It’s a fairly typical RPG start, and not many games can avoid using this start to a game. The real meat of the story is presented in the exploration of the world around you. Even though this is a story about you, the protagonist, it’s even more a story about the world you live in. It’s a story about the people who disappeared and the civilization that once was. But all the while, you’re exploring this strange new world that emerged from the Calamity.

Ultimately, the story is centered around choice. The customization available to you being only a small portion of that. You follow a linear main story, yes, but you have a huge arsenal of methods of approaching. Each weapon plays a  little bit differently, each passive ability helpful in different ways, each difficulty adjustment deadly in different ways. So, in true western RPG form, you can fully imbue yourself and your play style in to the protagonist.

The emotional progression in the game is also deep and engrossing. From the crushing solitude of a post-apocalyptic world to the sense of joy upon meeting survivors to the immense sadness of seeing the old world so destroyed, with all its people gone, the emotional impact that this game has stays with you. 5/5

I left the best part for last I feel. There are two aspects to the audio in this game. The first is the music itself. As if to fully explore the idea of a post-modern frontiersman, the music is a combination of electronic drum and bass, acoustic Western, and Eastern Asian traditional (developers call it acoustic frontier trip-hop). The mark of good music is when it blends naturally with the setting and the atmosphere that’s been presented, and Bastion has good music.  The eclectic musical choice is what gives the game such a strong support. The strong drum and bass beats which come up during combat and heavier locales is contrasted by the calm folksy Western style of an acoustic guitar in the Bastion. The occasional vocal tracks that act as the main themes for the supporting characters are also refreshingly calm and entrancing, giving light to the sadness of the Calamity. As musical integration goes, Bastion’s music fully supports and enhances the game both aesthetically and functionally.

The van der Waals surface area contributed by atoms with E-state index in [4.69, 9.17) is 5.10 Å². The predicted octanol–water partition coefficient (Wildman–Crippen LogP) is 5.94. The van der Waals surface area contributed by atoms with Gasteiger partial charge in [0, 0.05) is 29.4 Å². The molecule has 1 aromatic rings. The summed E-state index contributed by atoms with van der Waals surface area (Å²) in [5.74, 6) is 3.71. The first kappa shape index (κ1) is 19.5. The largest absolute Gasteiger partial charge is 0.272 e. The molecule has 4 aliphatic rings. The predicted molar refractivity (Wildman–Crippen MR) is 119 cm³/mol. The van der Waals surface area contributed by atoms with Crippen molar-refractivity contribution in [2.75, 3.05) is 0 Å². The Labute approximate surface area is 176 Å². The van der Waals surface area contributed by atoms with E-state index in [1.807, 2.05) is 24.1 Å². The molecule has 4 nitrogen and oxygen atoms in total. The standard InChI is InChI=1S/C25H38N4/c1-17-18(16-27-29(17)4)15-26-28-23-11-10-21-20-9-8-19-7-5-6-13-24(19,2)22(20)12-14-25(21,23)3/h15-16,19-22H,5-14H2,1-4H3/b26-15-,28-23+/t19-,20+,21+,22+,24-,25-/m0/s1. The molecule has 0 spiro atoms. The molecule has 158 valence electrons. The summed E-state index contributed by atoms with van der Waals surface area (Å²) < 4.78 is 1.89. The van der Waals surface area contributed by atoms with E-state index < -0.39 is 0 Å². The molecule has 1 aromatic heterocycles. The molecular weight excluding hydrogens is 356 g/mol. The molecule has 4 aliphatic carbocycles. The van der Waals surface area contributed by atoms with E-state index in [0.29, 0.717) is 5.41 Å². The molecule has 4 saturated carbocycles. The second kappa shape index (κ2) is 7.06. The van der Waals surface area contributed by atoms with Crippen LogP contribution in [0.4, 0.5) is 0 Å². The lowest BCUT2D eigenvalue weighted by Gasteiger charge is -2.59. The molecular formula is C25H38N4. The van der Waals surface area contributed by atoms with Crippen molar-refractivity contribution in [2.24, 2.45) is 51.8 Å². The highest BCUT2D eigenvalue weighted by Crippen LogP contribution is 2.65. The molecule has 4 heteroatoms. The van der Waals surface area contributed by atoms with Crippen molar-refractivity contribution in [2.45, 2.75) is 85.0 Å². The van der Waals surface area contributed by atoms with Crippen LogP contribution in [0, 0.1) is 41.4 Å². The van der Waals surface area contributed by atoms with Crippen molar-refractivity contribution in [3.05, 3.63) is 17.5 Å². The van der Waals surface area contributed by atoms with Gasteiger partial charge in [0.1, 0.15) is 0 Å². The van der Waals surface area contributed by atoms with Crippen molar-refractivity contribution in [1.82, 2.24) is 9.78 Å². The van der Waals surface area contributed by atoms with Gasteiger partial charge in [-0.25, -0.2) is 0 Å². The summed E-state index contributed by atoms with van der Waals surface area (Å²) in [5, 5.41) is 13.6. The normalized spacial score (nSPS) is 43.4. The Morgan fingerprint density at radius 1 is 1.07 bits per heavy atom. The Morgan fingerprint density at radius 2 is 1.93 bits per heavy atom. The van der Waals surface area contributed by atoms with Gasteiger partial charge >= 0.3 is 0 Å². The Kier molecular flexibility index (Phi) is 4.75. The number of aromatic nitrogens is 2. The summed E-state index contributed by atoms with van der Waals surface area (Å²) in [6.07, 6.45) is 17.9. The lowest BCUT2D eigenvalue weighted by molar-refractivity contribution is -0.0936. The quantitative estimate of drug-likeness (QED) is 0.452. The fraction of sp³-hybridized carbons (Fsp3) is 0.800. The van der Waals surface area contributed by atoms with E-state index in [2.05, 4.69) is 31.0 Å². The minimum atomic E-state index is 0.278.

The second aspect of the audio, and the most lauded aspect of the game I feel, is the voice acting. The voice acting of Bastion is what ties this game together into a masterpiece. Throughout the game, there is one narrator, with a ‘disturbingly sexy voice,’ that tells the story as you progress through the game, while also narrating your actions in real time. His role in the entire game is monumental and it is through this adaptive narrative that the story is told. The inclusion of this narrator is what truly separates this game from the others of the same genre. Without this narrator, it would be impossible to have such an overarching and descriptive story, which in turn deteriorates from the game, pushing it into the corner as yet another ARPG. In effect, this narrator is what keeps everything in context and pushes you along as you progress through the game. Of course, it’s an added bonus when he says something different whenever you do something in the game, never repeating a line throughout the entire experience. 5*/5

Synergy: 5/5

Overall: 98/100
Bastion is a 4~6 hour game that can play for up to 15 or more hours if you aim for full completion. It’s $15 on Steam, with the soundtrack up for $10 ($5 now because it’s on sale). Though it’s a traditional ARPG, the amount of varied content makes up for the mild genre choice especially given that the variety is throughout such a short time. The story, aesthetic and audio of the piece synergize wonderfully, accentuating the emotions and atmospheres accordingly and adding humor and wit to a serious and compelling story.

Grim Oceanus